Owning Knowledge: A Unified Theory of Patent Eligibility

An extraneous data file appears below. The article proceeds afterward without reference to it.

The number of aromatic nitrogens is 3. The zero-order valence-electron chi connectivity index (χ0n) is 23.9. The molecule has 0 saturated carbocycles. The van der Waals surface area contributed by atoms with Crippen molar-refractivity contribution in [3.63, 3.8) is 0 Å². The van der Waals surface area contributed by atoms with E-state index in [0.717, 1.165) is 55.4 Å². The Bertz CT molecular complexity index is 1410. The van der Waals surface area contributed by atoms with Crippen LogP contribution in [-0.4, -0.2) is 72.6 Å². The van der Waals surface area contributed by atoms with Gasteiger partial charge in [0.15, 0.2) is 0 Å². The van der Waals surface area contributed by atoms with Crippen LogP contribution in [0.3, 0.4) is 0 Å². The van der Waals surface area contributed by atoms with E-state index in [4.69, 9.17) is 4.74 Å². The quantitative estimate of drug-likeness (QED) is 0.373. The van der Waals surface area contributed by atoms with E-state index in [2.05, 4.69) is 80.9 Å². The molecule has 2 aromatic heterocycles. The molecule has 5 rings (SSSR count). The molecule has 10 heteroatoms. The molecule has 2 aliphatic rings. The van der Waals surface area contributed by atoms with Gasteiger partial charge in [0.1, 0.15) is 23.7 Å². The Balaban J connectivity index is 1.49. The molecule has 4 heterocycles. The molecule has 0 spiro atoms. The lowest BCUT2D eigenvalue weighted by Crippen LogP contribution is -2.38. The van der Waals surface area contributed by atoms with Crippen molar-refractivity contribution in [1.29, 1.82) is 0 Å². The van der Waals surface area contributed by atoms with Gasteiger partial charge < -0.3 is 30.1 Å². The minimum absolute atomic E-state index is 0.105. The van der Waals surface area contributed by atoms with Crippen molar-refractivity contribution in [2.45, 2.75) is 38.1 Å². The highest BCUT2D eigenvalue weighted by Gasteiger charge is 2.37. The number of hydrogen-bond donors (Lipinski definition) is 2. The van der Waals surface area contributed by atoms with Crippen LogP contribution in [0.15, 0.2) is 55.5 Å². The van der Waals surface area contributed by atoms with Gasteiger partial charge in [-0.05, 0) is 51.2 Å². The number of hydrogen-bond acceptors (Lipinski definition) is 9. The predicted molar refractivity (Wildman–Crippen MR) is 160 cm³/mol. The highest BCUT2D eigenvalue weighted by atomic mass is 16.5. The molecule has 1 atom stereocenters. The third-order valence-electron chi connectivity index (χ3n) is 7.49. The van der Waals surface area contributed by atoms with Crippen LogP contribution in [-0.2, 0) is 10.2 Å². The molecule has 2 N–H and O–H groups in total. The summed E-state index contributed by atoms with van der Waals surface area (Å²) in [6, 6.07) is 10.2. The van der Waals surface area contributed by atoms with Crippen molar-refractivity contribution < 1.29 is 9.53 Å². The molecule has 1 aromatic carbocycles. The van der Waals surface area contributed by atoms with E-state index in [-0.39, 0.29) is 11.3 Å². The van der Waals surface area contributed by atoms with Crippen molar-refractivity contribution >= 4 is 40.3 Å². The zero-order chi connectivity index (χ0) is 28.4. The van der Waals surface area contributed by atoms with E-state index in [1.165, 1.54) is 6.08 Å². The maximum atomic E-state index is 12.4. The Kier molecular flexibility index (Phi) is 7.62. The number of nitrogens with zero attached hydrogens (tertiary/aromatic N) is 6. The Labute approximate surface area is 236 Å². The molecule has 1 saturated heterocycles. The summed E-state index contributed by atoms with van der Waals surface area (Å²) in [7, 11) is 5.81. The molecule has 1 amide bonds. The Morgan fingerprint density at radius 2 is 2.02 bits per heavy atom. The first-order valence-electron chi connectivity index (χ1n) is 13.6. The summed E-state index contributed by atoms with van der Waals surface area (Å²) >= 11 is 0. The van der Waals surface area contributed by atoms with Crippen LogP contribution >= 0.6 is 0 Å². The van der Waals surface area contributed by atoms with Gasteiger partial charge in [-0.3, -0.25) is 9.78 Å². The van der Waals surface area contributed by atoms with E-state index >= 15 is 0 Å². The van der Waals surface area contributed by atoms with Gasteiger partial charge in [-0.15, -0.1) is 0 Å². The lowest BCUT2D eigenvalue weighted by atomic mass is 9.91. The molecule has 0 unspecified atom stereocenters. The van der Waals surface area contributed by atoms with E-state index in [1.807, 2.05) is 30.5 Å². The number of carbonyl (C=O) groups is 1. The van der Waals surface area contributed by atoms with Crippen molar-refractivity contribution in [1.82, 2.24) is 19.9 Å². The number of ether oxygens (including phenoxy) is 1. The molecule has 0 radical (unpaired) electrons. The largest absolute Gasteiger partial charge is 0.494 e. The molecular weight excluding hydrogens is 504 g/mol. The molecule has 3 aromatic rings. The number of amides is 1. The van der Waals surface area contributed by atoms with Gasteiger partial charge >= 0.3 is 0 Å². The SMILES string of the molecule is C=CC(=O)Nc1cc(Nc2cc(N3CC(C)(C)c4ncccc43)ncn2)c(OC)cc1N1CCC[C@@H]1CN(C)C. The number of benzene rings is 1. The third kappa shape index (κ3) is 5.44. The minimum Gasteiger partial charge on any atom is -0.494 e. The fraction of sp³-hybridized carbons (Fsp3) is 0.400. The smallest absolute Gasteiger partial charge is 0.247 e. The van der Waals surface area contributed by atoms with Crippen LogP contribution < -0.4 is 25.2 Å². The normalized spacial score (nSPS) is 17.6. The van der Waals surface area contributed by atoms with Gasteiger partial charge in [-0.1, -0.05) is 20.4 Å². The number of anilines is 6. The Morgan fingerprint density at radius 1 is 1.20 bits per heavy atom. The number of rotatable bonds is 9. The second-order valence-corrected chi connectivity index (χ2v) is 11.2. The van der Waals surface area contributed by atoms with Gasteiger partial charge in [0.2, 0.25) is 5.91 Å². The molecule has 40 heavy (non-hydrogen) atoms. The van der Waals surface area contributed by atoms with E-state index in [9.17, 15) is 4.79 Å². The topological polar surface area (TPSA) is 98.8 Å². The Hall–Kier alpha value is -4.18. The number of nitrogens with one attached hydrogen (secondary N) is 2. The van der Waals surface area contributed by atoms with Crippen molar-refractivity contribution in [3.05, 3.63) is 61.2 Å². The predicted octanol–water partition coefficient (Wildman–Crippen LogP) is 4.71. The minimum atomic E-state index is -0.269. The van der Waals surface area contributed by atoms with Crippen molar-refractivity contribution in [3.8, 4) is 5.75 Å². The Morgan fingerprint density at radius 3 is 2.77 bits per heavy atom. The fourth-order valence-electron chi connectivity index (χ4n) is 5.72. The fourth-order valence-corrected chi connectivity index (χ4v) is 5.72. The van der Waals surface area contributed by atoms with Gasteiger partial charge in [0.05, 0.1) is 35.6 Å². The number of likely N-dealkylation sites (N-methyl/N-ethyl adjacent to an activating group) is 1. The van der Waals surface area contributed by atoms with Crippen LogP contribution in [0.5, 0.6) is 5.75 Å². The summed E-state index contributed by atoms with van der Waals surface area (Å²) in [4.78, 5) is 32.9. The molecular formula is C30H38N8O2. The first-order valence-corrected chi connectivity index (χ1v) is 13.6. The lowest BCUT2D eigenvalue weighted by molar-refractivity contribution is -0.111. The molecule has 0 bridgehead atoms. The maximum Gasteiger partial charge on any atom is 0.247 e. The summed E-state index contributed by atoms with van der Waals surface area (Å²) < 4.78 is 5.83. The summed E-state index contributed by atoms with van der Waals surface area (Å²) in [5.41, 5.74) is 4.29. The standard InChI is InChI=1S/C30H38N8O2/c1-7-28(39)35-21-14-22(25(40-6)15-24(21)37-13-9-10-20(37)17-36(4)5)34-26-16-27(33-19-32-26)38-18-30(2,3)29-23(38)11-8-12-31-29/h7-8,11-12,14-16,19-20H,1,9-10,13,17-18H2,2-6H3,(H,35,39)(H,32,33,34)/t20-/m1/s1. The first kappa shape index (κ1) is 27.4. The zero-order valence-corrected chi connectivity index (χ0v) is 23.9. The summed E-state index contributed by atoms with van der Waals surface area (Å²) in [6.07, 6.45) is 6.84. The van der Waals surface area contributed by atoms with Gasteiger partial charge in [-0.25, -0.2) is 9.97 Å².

Patent law’s doctrine of ineligible subject matter is widely agreed to be in a bad state of repair. Even those welcoming the Supreme Court’s return to express subject-matter bars have been left disoriented by the Court’s pronouncements in this area. Which subject matter is ineligible, why it is ineligible, and how it might become eligible have all remained enshrouded in mystery. The nub of the problem, this Article contends, is two-fold. First, from its 19th century origins to the present, courts grappling with ineligibility doctrine have remained in the grip of a series of “physicalist” misconceptions of the object of patent rights, and hence of the subject matter claimed in the patents at issue. In a nutshell, courts have not fully internalized that the object of patent rights is always and only an intangible space of “knowledge of” something, and never some “thing” itself. As a result, they have failed to characterize accurately the content of the ineligible subject matter categories, much less specify why they are ineligible. Removing these physicalist errors dissipates much of the fog in this area. In its wake emerges a second distinct theme of ineligibility case law: the intimation by the courts of a set of embryonic “functionality” concerns, which seek to restrict patents to zones of applied rather than basic knowledge. But these concerns have remained inchoate, owing to their entanglement in a physicalist web. Reconstructing eligibility doctrine requires, then, extricating incipient functionality concerns from the physicalist thicket, developing their independent basis, and, finally, properly following through on their doctrinal implications. Doing so yields three large gains. First, it provides a unified account of this body of law, something scholars have despaired of realizing. Second, it cures each of the three defects marring the existing doctrinal framework. Finally, it fully reintegrates the common law of ineligibility with the statutory and constitutional framework of patent law.